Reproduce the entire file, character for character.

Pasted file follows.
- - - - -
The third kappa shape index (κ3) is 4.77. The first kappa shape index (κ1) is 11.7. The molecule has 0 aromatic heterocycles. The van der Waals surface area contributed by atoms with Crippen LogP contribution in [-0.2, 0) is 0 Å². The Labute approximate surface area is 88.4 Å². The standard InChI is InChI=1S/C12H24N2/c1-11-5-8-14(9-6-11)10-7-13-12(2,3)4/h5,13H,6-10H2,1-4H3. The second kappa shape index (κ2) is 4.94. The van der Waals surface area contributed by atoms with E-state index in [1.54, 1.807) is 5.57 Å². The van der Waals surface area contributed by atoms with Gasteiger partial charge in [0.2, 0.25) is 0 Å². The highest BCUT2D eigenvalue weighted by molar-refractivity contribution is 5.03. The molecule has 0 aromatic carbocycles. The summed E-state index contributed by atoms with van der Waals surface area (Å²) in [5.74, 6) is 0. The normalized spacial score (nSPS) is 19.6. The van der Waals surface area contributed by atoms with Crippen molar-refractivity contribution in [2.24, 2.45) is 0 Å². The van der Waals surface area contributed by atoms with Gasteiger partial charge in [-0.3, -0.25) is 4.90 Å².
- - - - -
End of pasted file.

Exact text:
The third kappa shape index (κ3) is 4.77. The first kappa shape index (κ1) is 11.7. The molecule has 0 aromatic heterocycles. The van der Waals surface area contributed by atoms with Crippen LogP contribution in [-0.2, 0) is 0 Å². The Labute approximate surface area is 88.4 Å². The standard InChI is InChI=1S/C12H24N2/c1-11-5-8-14(9-6-11)10-7-13-12(2,3)4/h5,13H,6-10H2,1-4H3. The second kappa shape index (κ2) is 4.94. The van der Waals surface area contributed by atoms with E-state index in [1.54, 1.807) is 5.57 Å². The van der Waals surface area contributed by atoms with Gasteiger partial charge in [0.2, 0.25) is 0 Å². The highest BCUT2D eigenvalue weighted by molar-refractivity contribution is 5.03. The molecule has 0 aromatic carbocycles. The summed E-state index contributed by atoms with van der Waals surface area (Å²) in [5.74, 6) is 0. The normalized spacial score (nSPS) is 19.6. The van der Waals surface area contributed by atoms with Crippen molar-refractivity contribution in [2.24, 2.45) is 0 Å². The van der Waals surface area contributed by atoms with Gasteiger partial charge in [-0.3, -0.25) is 4.90 Å².